Number of Rolls for Double-Single-Half Treasures(XP per g.p.)^Adjustment for Double-Single-Half Treasure Rolls(XP per g.p. adjustment){Deadly Dungeon Ratio}[XP per character, g.p. per character, number of magic items per party]

D-S-H(X)^D′-S′-H′(X′){DDR}[XP/character, g.p/character, magic items/party]

Expanded Treasure Sequence Example

Long form: 

2-1-½(1)^1-0-0(0){67:100}[723 XP, 470 g.p., 1]

The default treasure sequence, awarding 1 XP per g.p., adjusted by one roll for double treasures per additional character, falls to two-thirds of a 1:1 ratio; a character earns 723 XP and has 470 g.p., and the party carries one magic item.

Since the XP for gold is one for one and not adjusted, the parenthetical notation may be omitted.

2-1-½^1-0-0{67:100}[723 XP, 470 g.p., 1]

Short form: 

2-1-½^1-0-0{67:100}

The short form shows only the treasure sequence, with XP for gold if not one for one, and the party size adjustment method. The Deadly Dungeon Ratio (shown here) is optional.

Unless otherwise stated, the figures for each proposal assume a 2:1 deadliness ratio and a clever party of three, which earns half the XP stocked.

Sparse Treasure

Using the default treasure sequence 2-1-½—derived from instructions in Monster & Treasure Assortments, Level 1’s 51 rooms contain 2,818 g.p.,2 which is, at one for one, a quarter the XP from treasure necessary and 8,700 XP short of the total needed to hit the 2:1 ratio.

2-1-½[723 XP, 470 g.p., 1]

Awarding 4 XP for each gold piece brings us neatly to a 2:1 ratio, only 238 XP short, while keeping treasure awards sparse.

2-1-½(4)^1-0-0{2:1}[2,132 XP, 470 g.p., 1]

Adding one roll per additional character to double treasures, larger parties earn somewhat less XP and gold, counted in a few tens per character.

Smaller Parties, Greater Risk, Greater Reward

Because we don’t reduce the number of monsters in an encounter below the given range or the treasure rolls below the default sequence, parties of one or two characters gain much more gold and experience. Such small parties, facing greater risks, earn greater rewards.

The reverse is also true. As discussed in “Adjusting for Party Size,” larger parties have a wider range of special capabilities and more tactical options. The rewards per character decrease as the size goes up.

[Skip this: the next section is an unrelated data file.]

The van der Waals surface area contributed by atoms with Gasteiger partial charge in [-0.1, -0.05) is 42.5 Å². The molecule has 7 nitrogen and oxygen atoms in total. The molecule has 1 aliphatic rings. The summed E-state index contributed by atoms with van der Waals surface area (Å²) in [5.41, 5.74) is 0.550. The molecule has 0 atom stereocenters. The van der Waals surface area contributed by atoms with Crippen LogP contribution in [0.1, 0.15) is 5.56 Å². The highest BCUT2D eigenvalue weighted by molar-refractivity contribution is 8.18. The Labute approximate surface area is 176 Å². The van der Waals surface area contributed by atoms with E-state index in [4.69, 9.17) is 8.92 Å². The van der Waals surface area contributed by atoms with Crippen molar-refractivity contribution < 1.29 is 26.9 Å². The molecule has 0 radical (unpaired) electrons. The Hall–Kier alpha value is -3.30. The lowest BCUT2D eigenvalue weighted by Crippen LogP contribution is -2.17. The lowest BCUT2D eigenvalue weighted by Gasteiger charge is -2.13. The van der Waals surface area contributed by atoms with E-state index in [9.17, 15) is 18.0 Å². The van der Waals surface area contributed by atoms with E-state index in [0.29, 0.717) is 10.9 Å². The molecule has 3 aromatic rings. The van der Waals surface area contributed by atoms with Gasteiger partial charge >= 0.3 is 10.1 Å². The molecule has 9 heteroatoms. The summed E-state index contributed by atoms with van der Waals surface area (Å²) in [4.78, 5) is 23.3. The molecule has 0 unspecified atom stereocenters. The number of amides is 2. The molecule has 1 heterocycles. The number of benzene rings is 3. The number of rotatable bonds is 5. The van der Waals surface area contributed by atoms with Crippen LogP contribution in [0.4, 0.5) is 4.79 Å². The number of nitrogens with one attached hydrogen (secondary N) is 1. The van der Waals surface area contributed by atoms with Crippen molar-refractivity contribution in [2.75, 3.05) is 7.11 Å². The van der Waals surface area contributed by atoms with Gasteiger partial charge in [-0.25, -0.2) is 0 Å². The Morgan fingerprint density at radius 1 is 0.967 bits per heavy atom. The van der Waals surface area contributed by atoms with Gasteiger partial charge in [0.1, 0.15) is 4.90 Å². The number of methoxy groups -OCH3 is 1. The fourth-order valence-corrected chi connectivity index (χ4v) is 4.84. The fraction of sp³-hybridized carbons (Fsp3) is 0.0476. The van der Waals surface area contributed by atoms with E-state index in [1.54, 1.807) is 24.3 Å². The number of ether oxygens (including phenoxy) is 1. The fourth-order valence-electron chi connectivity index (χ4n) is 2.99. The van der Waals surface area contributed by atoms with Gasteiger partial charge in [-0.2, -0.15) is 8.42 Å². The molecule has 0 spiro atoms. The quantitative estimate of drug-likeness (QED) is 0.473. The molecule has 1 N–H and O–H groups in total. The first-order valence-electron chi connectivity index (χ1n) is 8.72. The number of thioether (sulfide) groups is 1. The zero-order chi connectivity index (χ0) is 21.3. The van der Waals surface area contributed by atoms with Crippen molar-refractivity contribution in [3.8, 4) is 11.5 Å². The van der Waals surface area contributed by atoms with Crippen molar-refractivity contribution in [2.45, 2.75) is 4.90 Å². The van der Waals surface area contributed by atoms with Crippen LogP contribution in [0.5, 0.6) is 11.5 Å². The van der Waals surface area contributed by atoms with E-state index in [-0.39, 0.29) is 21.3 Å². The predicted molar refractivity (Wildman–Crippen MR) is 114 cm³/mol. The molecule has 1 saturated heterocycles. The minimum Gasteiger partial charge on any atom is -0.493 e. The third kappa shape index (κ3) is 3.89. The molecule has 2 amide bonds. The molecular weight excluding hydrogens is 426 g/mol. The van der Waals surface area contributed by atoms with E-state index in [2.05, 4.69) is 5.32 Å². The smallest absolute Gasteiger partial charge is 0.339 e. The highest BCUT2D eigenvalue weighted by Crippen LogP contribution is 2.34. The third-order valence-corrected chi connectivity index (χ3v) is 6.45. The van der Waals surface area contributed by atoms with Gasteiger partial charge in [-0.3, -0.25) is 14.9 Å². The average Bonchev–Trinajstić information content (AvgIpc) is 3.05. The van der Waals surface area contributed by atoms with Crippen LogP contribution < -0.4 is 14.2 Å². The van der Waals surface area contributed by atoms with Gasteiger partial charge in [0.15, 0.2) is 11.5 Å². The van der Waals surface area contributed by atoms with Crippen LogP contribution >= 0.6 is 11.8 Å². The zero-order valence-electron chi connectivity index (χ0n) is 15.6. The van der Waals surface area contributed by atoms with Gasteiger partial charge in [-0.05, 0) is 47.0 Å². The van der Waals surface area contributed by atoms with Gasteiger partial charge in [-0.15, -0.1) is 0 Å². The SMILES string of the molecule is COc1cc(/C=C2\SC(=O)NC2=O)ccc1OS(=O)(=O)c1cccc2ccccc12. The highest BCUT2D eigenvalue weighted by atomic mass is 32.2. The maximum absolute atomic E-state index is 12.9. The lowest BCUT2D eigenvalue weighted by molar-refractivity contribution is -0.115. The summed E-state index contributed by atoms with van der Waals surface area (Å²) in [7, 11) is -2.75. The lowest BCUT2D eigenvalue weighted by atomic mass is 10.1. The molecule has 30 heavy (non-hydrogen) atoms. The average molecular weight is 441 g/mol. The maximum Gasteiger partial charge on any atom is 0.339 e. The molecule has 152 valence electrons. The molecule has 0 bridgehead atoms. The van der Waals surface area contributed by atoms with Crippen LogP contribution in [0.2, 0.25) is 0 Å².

Deadly Dungeon Ratio 1:1

A DM more skeptical than yours truly about the necessity of overstocking a closed dungeon may target a 1:1 Deadly Dungeon Ratio by awarding 2 XP for each g.p.

2-1-½(2)^1-0-0{1:1}[1,193 XP, 470 g.p., 1]

In this case, the difference in XP and wealth per character as the party size increases varies even less.

Between Thrilling and Sparse

In “Adjusting for Party Size,” I used the thrilling sequence as an example. The expanded sequence looks like this:

9-4-1^1-1-0{2:1}[2,191 XP, 1,938 g.p., 3]

We can get a happy medium between the thrilling and default sequence by lowering the treasure and awarding two XP per gold.

4-2-1(2)^1-1-0{2:1}[2,131 XP, 939 g.p., 1]

The average wealth per character is twice as much but not extravagant. This sequence is notable in that the XP and g.p per character remains close to the same with increasing party size. Taking for given that larger parties have an advantage over smaller, clever players might take advantage of this, as there are only benefits to hiring non-player characters. The party of six recovers three magic items.

Light “Haul”

If you want to go a little “Monty Haul,” up the double treasures by one roll from the previous sequence. Note the Deadly Dungeon Ratio is 2.2-to-1.

5-2-1(2)^1-1-0{22:10}[2,375 XP, 1,061 g.p., 2]

The average experience and wealth drops slightly with each additional character, while the number of magic items goes up to three for a party of six.


Notes

1 Previous articles “One Deadly Dungeon” and “A ‘Monty Hall’ Dungeon” explain the underlying equations and show the math.

2 In earlier articles we rounded to 50 rooms and calculated 2,752 g.p. in total treasure.